Most often the phrase “inner-city problems” brings a picture of sprawling city slums to mind. Yet inner city problems affect smaller urban centers as well.  Accelerating Academic and Social Equity is a comprehensive system of interventions to address the academic, family assistance and social needs of poor children of immigrant families in Framingham. Accelerating Academic and Social Equity gives Framingham’s most economically and educationally challenged school age children and their families the help and resources they need to succeed in school and in life. There are multiple, connected components. Through tutoring and mentoring, Accelerating Academic and Social Equity promotes children’s academic success. Through parental support and empowerment, and by assisting families to meet basic clothing and food needs, helping families to learn about nutrition, and providing case management and referral services to families overwhelmed by circumstance, the program bolsters family stability, increasing the likelihood of success. 
Accelerating Academic and Social Equity occurs in a low performance school needing special attention and resources.

Population(s) Served
Immigrants and migrants
Economically disadvantaged people

Immigrants & refugees face many challenges upon entry and in attaining long term success, including acquiring citizenship. Finding affordable housing, establishing credit, accessing healthcare, finding jobs, advancing careers, feeding/clothing their families, academic success of their children, securing transportation, learning English, complying with immigrant/refugee status requirements and adapting to cultural mores are  some of these challenges. JFS offers a constellation of culturally competent services targeted to new and established immigrants and refugees/asylees to assist them in meeting these challenges and in attaining and maintaining success:
Syrian Refugee Humanitarian Project Refugee & Asylee Resettlement  Citizenship Assistance
Youth Academic Achievement (see Pathways to Academic Growth and Enrichment (PAGE) program)
Ready for Success Career Assistance
Emergency Family Stabilization (see JFS Family Assistance program)
Financial Literacy 
Russian Community Services
English As a Second Language

Population(s) Served
Immigrants and migrants
Economically disadvantaged people

JFS offers a constellation of home and community based programs directed at serving the needs of older residents of Metrowest as well as their family caregivers. These services are designed to help elders live independently and safely in their own homes, to assist in the management of their medical challenges, to prevent hospitalization and out-of-home placement, to increase engagement and reduce social isolation, to help access needed medical services and to provide family caregivers with respite and support services. Programs include:
Patient Navigator– providing frail elders with transportation and trained volunteer escorts to accompany them to medical appointments and facilitating comprehension of healthcare instructions by elders and family caregivers;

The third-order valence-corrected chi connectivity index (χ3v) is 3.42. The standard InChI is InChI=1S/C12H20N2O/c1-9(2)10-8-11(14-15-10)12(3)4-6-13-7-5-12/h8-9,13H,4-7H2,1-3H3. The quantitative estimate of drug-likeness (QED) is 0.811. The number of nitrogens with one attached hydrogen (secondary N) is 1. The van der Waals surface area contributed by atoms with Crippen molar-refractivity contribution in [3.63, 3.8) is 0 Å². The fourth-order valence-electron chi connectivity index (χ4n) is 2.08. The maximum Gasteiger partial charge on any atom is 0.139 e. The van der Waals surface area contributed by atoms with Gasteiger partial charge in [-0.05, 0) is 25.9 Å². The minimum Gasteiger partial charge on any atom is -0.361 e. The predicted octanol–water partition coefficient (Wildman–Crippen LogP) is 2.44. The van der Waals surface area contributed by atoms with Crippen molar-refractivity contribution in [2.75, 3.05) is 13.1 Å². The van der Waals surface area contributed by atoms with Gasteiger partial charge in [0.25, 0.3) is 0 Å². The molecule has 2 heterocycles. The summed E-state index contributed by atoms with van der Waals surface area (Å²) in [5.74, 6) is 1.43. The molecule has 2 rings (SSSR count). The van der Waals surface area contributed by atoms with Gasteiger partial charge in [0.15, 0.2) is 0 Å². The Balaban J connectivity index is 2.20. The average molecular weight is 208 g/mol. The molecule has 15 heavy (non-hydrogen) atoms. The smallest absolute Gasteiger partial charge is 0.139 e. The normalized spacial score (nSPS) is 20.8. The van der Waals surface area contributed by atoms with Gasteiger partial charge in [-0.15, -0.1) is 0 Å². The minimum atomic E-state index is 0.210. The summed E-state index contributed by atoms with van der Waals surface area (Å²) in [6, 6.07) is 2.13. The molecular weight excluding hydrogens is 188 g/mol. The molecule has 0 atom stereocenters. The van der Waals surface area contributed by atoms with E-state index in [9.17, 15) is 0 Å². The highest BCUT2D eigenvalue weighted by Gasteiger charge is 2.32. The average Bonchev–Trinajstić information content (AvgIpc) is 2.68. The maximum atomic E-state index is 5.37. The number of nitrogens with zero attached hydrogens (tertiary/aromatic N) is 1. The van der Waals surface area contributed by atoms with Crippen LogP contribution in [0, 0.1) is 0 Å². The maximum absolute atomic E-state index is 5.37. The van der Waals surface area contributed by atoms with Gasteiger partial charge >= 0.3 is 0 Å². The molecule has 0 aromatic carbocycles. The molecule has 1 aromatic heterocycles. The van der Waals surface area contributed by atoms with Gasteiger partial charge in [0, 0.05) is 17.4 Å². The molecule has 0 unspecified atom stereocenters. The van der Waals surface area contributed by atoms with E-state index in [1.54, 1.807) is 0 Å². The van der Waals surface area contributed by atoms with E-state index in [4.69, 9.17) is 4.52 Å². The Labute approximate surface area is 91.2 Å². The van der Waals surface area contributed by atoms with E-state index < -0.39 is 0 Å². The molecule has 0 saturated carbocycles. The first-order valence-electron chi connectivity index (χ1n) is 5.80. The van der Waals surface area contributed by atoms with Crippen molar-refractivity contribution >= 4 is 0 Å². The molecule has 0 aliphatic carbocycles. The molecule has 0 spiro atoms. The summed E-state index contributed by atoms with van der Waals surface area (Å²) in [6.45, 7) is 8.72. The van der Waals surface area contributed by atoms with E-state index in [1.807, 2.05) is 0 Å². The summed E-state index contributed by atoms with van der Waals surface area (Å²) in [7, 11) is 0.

Geriatric Care Management - offering elders assessment of needs, referral to needed services and quality care coordination;
Homecare (63% of the total Elder and Family Caregiver budget) - utilizing, experienced Personal Care Assistants and Homemakers to assist elders and persons with disabilities with personal care tasks such as, bathing, grooming, dressing, meal preparation, light housekeeping, medication reminders, exercise, walking, and toileting on either a long or short-term basis;
Chronic Disease Management – providing education and support to elders to help them manage chronic medical conditions;
Healthy Aging Metrowest – Naturally Occurring Retirement Community (NORC) - offering a primary prevention approach to overall health and well-being for elders and adults with disabilities, living in public housing;
Friendly Visitors - utilizing trained and responsible volunteers to spend time with elderly and disabled adults in order to decrease isolation through emotional engagement.

Population(s) Served
Seniors
Adults

Family and informal caregivers increasingly play an important role in the health care delivery system. Family caregivers act as important “informants” and help to reinforce the importance of information that the medical providers give or the treatment that health care providers prescribe. But 26% of Metro West older adults live alone in non-family households. For many of those with family, family members live out of the area or are otherwise unable to accompany their elderly parents/family members to medical appointments. Going to the doctor alone can be stressful, overwhelming and/or confusing for an older adult. For many elderly patients who no longer drive or who have driving restrictions, accessing medical care can be extremely challenging. Also, studies show that only 15% of patients fully understand what their doctors tell them. 50% leave their doctors’ offices uncertain about what they need to do to care for themselves. Many elderly patients have problems in vision, hearing and/or memory, making it difficult to understand and follow medical instruction.